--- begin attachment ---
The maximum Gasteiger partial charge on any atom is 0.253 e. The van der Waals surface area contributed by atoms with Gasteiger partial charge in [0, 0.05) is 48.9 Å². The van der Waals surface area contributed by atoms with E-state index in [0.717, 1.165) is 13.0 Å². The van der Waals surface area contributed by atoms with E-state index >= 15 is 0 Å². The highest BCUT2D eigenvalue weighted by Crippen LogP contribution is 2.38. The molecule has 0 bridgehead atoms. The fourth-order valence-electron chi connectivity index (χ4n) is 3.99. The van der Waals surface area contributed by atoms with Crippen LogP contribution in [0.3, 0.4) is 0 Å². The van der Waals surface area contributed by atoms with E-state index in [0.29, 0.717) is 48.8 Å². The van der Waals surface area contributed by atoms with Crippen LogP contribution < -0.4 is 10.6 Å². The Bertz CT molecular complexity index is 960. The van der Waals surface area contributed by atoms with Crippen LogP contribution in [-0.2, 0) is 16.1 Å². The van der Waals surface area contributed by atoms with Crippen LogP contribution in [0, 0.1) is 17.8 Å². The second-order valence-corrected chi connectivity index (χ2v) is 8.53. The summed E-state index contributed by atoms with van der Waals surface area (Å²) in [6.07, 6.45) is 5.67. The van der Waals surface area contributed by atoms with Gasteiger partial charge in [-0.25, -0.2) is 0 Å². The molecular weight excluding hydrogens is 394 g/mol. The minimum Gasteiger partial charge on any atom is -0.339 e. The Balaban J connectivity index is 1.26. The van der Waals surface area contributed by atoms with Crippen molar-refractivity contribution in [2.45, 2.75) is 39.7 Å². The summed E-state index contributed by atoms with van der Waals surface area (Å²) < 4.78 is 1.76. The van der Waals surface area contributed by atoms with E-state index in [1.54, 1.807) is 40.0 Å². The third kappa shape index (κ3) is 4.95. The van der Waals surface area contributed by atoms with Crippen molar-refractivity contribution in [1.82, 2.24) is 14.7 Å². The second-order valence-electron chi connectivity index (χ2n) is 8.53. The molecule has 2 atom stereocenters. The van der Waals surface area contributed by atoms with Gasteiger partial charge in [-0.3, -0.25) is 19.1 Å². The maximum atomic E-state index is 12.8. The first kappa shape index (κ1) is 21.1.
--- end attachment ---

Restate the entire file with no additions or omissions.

The maximum Gasteiger partial charge on any atom is 0.253 e. The van der Waals surface area contributed by atoms with Gasteiger partial charge in [0, 0.05) is 48.9 Å². The van der Waals surface area contributed by atoms with E-state index in [0.717, 1.165) is 13.0 Å². The van der Waals surface area contributed by atoms with E-state index >= 15 is 0 Å². The highest BCUT2D eigenvalue weighted by Crippen LogP contribution is 2.38. The molecule has 0 bridgehead atoms. The fourth-order valence-electron chi connectivity index (χ4n) is 3.99. The van der Waals surface area contributed by atoms with Crippen LogP contribution in [0.3, 0.4) is 0 Å². The van der Waals surface area contributed by atoms with E-state index in [0.29, 0.717) is 48.8 Å². The van der Waals surface area contributed by atoms with Crippen LogP contribution < -0.4 is 10.6 Å². The Bertz CT molecular complexity index is 960. The van der Waals surface area contributed by atoms with Crippen LogP contribution in [-0.2, 0) is 16.1 Å². The van der Waals surface area contributed by atoms with Crippen LogP contribution in [0, 0.1) is 17.8 Å². The second-order valence-corrected chi connectivity index (χ2v) is 8.53. The summed E-state index contributed by atoms with van der Waals surface area (Å²) in [6.07, 6.45) is 5.67. The van der Waals surface area contributed by atoms with Gasteiger partial charge in [-0.25, -0.2) is 0 Å². The molecular weight excluding hydrogens is 394 g/mol. The minimum Gasteiger partial charge on any atom is -0.339 e. The Balaban J connectivity index is 1.26. The van der Waals surface area contributed by atoms with Crippen molar-refractivity contribution in [2.45, 2.75) is 39.7 Å². The summed E-state index contributed by atoms with van der Waals surface area (Å²) < 4.78 is 1.76. The van der Waals surface area contributed by atoms with E-state index in [1.54, 1.807) is 40.0 Å². The third kappa shape index (κ3) is 4.95. The van der Waals surface area contributed by atoms with Crippen molar-refractivity contribution in [1.82, 2.24) is 14.7 Å². The second-order valence-electron chi connectivity index (χ2n) is 8.53. The molecule has 2 atom stereocenters. The van der Waals surface area contributed by atoms with Gasteiger partial charge in [-0.3, -0.25) is 19.1 Å². The maximum atomic E-state index is 12.8. The first kappa shape index (κ1) is 21.1.